By Michael Sellai, Partner, Advisory
Ever since the first database was created, people have been asking a fundamental question about data security: Is it really possible to keep information stored on computers safe? And while the question hasn’t gone away, the realities of how we use technology have fundamentally shifted over the past two decades. The introduction of the internet in the 1990s removed the physical factor from data protection, as you no longer needed a hard drive or floppy disk to send data virtually anywhere in the world. But soon after, high-speed internet and cloud computing took it all a step further. The majority of businesses use cloud technology, but organizations must create and maintain security protocols that allow them to enjoy the benefits of decentralized technology structures while still protecting their proprietary data.
We all use the term “the cloud” to describe data that is not stored on premises behind a corporate firewall. This can include an almost infinite number of tools, databases, servers and applications, including ERPs, HR systems, accounting software, billing software and custom software. All of them may store sensitive or personal data. If there’s uneasiness around the amount of data in the cloud, it’s because the more that data is decentralized, the greater the chance there is for data loss, data breaches, malware attacks, and other problems. At first blush, you might think that all these dangers mean your data is more vulnerable than it would be on on-site systems. But as it turns out, it’s not quite that simple.
Sure, having data on the cloud means that it’s theoretically open to more threats. But it’s also guaranteed to be protected by more safeguards (unless you do something like upload it to a publicly shared folder that has absolutely no privacy protections on it, which is actually how a surprisingly high number of data leaks happen). Data correctly stored in reputable cloud services, by comparison, is protected by robust user access permissions, the latest and best encryption, and more. On top of that, cloud storage solutions keep themselves up to date with the latest software updates, ensuring your data doesn’t become vulnerable from running out-of-date versions or failing to install the latest security patch.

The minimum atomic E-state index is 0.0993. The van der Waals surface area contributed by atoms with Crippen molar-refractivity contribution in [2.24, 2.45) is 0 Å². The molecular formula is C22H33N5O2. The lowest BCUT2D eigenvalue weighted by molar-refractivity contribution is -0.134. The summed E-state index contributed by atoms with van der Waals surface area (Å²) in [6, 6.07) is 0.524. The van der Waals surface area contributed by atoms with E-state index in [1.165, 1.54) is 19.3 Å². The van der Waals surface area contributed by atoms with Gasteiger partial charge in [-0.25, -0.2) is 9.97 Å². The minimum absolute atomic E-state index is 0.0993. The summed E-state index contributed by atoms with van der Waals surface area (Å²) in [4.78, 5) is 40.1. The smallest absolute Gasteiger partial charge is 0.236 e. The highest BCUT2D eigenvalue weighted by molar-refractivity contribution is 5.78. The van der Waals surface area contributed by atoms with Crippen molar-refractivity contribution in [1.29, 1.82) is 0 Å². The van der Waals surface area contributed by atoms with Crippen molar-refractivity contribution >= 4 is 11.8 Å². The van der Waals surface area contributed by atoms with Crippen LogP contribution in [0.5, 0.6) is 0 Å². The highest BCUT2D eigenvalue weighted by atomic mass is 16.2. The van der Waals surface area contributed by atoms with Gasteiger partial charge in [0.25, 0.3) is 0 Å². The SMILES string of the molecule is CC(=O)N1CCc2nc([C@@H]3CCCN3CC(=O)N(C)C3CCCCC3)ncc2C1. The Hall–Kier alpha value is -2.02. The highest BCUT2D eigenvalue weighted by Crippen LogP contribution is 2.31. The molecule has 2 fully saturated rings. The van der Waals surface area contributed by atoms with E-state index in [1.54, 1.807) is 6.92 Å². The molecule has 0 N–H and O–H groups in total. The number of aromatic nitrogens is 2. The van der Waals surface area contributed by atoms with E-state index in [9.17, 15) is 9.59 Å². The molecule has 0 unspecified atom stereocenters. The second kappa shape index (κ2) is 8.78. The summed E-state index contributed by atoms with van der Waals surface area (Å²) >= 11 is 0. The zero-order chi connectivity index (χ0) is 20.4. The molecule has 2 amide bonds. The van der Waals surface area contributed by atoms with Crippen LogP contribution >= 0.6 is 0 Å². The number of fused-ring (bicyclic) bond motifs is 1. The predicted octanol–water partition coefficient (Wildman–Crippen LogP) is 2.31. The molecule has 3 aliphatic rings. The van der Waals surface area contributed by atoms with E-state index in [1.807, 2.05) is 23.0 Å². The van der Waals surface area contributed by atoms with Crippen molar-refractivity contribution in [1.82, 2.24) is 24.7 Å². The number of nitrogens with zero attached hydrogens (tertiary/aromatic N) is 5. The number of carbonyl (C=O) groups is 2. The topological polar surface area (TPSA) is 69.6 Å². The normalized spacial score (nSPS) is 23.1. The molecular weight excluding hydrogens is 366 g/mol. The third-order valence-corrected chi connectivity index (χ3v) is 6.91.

Virtual Private Networks (VPNs) add another layer of protection, making everything even more secure — including your connection to the cloud. VPNs work by creating an encrypted tunnel between your device and a network, making it nearly impossible for would-be eavesdroppers to spy on your data or online interactions.
Of course, there is no single approach to cloud security. Multi-factor authentication (MFA) has become a common way to verify people trying to access secure data, whereby instead of just typing in a password online, users must verify their identity by responding to a text message or using an app on their phones. Zero-trust policies — where the system requires repeated confirmation of identity and permissions to make changes on the platform, instead of the traditional model of “log in and move freely about the network” — are often used to provide extra security by treating every interaction, no matter how seemingly mundane, as a possible security threat. Even anti-spam tools play a role in ensuring data security on the cloud by preventing phishing and malware attacks.
Business leaders are right to be concerned about the cloud because data security is so fundamental to success, and poor security can erode public confidence and create regulatory headaches. But outmoded misconceptions about distributed computing are preventing many organizations from making decisions that optimize their operations while at the same time providing the highest level of security for their data. That’s why forward-thinking companies turn to BPM to figure out what the best practices are for protecting their data while minimizing the effort and cost of data storage and management.